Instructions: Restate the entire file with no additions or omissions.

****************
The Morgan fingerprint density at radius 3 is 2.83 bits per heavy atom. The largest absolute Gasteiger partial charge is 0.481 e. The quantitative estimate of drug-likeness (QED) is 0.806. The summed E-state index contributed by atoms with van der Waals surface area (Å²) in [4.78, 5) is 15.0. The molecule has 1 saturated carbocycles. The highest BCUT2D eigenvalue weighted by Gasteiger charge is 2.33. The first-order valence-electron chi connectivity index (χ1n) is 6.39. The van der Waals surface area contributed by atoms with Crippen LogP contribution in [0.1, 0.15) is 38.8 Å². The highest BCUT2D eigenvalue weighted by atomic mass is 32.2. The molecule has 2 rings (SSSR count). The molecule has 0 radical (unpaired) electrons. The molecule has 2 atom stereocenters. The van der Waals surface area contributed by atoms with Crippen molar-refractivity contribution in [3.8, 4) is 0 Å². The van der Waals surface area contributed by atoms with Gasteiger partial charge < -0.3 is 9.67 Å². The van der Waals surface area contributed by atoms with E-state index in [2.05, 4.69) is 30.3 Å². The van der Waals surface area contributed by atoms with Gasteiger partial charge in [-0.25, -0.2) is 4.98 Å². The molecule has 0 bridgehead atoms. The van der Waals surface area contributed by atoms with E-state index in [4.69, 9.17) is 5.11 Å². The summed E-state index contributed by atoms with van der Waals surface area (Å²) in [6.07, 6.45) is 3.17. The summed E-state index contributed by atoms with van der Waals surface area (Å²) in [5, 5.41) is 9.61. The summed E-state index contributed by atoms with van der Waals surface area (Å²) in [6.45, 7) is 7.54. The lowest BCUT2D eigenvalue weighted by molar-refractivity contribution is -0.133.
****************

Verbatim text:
The Morgan fingerprint density at radius 3 is 2.83 bits per heavy atom. The largest absolute Gasteiger partial charge is 0.481 e. The quantitative estimate of drug-likeness (QED) is 0.806. The summed E-state index contributed by atoms with van der Waals surface area (Å²) in [4.78, 5) is 15.0. The molecule has 1 saturated carbocycles. The highest BCUT2D eigenvalue weighted by Gasteiger charge is 2.33. The first-order valence-electron chi connectivity index (χ1n) is 6.39. The van der Waals surface area contributed by atoms with Crippen LogP contribution in [0.1, 0.15) is 38.8 Å². The highest BCUT2D eigenvalue weighted by atomic mass is 32.2. The molecule has 2 rings (SSSR count). The molecule has 0 radical (unpaired) electrons. The molecule has 2 atom stereocenters. The van der Waals surface area contributed by atoms with Crippen molar-refractivity contribution in [3.8, 4) is 0 Å². The van der Waals surface area contributed by atoms with Gasteiger partial charge < -0.3 is 9.67 Å². The van der Waals surface area contributed by atoms with E-state index in [2.05, 4.69) is 30.3 Å². The van der Waals surface area contributed by atoms with Gasteiger partial charge in [-0.25, -0.2) is 4.98 Å². The molecule has 0 bridgehead atoms. The van der Waals surface area contributed by atoms with E-state index in [4.69, 9.17) is 5.11 Å². The summed E-state index contributed by atoms with van der Waals surface area (Å²) in [6.07, 6.45) is 3.17. The summed E-state index contributed by atoms with van der Waals surface area (Å²) in [5, 5.41) is 9.61. The summed E-state index contributed by atoms with van der Waals surface area (Å²) in [6.45, 7) is 7.54. The lowest BCUT2D eigenvalue weighted by molar-refractivity contribution is -0.133.